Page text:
April 03, 2008
This is part of an ongoing series of short articles about lenses and how they are used on Digital SLR cameras. The series currently contains the following articles:
What is normal?
A normal lens is one that creates an image that is very close to how our eyes perceive the world. In other words, images made with these lenses “look normal.” There are no distortions introduced, or apparent compression of space that you might get with other lenses.
What is normal for a given camera depends on the size of whatever is doing the imaging. The formal definition is a lens whose focal lenght equals the diagonal of the image size. So a view camera with a 4" × 5" back has a diagonal of 154mm (96 × 120mm), and therefore a normal lens would be a 150mm lens. A large format 8 × 10 camera would have a 300mm normal lens.
In the days when film ruled, a 35mm camera used film that was 36mm × 24mm 1. This image has a diagonal of 43mm. This number was rounded up to 50mm—a compromise between the theoretical value and good lens sharpness. So this explains why a 50mm lens is often referred to as a normal lens.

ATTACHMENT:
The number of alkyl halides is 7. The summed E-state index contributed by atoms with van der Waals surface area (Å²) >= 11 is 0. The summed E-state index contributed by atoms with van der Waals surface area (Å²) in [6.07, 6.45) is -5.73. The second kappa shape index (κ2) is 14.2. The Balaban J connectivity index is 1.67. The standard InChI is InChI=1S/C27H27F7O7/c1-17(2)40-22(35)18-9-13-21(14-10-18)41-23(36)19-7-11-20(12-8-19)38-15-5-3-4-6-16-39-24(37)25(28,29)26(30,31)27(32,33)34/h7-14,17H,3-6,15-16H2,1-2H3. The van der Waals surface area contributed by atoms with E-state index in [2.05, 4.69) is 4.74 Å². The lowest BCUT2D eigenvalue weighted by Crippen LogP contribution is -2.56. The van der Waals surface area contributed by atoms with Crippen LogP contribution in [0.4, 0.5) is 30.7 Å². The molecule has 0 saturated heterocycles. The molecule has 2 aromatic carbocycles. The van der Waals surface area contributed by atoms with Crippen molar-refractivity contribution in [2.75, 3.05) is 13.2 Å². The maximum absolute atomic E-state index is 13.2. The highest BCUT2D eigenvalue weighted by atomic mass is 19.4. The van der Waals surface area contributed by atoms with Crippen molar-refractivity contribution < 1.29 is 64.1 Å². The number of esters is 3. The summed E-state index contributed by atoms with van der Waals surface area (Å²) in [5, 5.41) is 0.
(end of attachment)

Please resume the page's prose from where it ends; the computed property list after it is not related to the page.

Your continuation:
However, most digital SLRs use sensors that are slightly smaller than the size of 35mm film. These sensors have image diagonals of 27mm. But the lenses they use are still designed to create an image on a piece of 35mm film. What happens is that the image that is created is effectively a crop of what the image would have been if it were a full frame or film camera. The ratio of full frame to the smaller sensors comes out to 1.6, and many times these cameras are referred to as having a 1.6 crop factor.
1So why is it called _35mm_ if neither dimension is actually 35mm? The width of the film itself is 35mm. Each roll has perforations along the top and bottom of the image area (the 24mm dimension) that allow the film to be advanced. The extra width taken up by these perforations, make the total width of the film 35mm.